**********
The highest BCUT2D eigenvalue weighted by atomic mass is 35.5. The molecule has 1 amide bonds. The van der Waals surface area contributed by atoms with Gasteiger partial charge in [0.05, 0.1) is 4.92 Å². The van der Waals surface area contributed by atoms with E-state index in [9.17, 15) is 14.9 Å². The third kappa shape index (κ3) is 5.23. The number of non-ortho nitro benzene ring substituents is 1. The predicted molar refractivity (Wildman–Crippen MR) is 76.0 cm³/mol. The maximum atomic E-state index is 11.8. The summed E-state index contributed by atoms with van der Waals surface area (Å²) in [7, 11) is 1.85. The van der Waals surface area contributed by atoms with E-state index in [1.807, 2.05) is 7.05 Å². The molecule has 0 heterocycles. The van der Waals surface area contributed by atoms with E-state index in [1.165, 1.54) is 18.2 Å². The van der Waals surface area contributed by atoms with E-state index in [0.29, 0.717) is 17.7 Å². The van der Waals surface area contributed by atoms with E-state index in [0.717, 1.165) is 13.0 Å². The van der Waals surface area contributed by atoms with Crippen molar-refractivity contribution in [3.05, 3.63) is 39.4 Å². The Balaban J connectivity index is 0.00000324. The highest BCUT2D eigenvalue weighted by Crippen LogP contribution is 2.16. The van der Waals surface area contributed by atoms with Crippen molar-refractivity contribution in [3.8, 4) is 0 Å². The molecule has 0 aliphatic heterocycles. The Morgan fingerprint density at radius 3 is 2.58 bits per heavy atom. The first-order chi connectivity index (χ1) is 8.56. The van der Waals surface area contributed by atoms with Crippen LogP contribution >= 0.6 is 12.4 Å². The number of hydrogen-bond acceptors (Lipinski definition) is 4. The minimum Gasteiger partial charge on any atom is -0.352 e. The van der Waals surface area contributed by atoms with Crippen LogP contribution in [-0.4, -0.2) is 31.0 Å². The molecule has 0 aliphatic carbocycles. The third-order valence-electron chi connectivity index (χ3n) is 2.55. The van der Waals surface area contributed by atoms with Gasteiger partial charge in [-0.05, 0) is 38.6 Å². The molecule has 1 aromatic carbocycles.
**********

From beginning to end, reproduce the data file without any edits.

The highest BCUT2D eigenvalue weighted by atomic mass is 35.5. The molecule has 1 amide bonds. The van der Waals surface area contributed by atoms with Gasteiger partial charge in [0.05, 0.1) is 4.92 Å². The van der Waals surface area contributed by atoms with E-state index in [9.17, 15) is 14.9 Å². The third kappa shape index (κ3) is 5.23. The number of non-ortho nitro benzene ring substituents is 1. The predicted molar refractivity (Wildman–Crippen MR) is 76.0 cm³/mol. The maximum atomic E-state index is 11.8. The summed E-state index contributed by atoms with van der Waals surface area (Å²) in [7, 11) is 1.85. The van der Waals surface area contributed by atoms with E-state index in [1.807, 2.05) is 7.05 Å². The molecule has 0 heterocycles. The van der Waals surface area contributed by atoms with E-state index in [1.165, 1.54) is 18.2 Å². The van der Waals surface area contributed by atoms with E-state index in [0.29, 0.717) is 17.7 Å². The van der Waals surface area contributed by atoms with E-state index in [0.717, 1.165) is 13.0 Å². The van der Waals surface area contributed by atoms with Crippen molar-refractivity contribution in [3.05, 3.63) is 39.4 Å². The Balaban J connectivity index is 0.00000324. The highest BCUT2D eigenvalue weighted by Crippen LogP contribution is 2.16. The van der Waals surface area contributed by atoms with Crippen molar-refractivity contribution in [3.8, 4) is 0 Å². The molecule has 0 aliphatic heterocycles. The Morgan fingerprint density at radius 3 is 2.58 bits per heavy atom. The first-order chi connectivity index (χ1) is 8.56. The van der Waals surface area contributed by atoms with Crippen LogP contribution >= 0.6 is 12.4 Å². The number of hydrogen-bond acceptors (Lipinski definition) is 4. The minimum Gasteiger partial charge on any atom is -0.352 e. The van der Waals surface area contributed by atoms with Crippen LogP contribution in [-0.4, -0.2) is 31.0 Å². The molecule has 0 aliphatic carbocycles. The third-order valence-electron chi connectivity index (χ3n) is 2.55. The van der Waals surface area contributed by atoms with Gasteiger partial charge in [-0.05, 0) is 38.6 Å². The molecule has 1 aromatic carbocycles.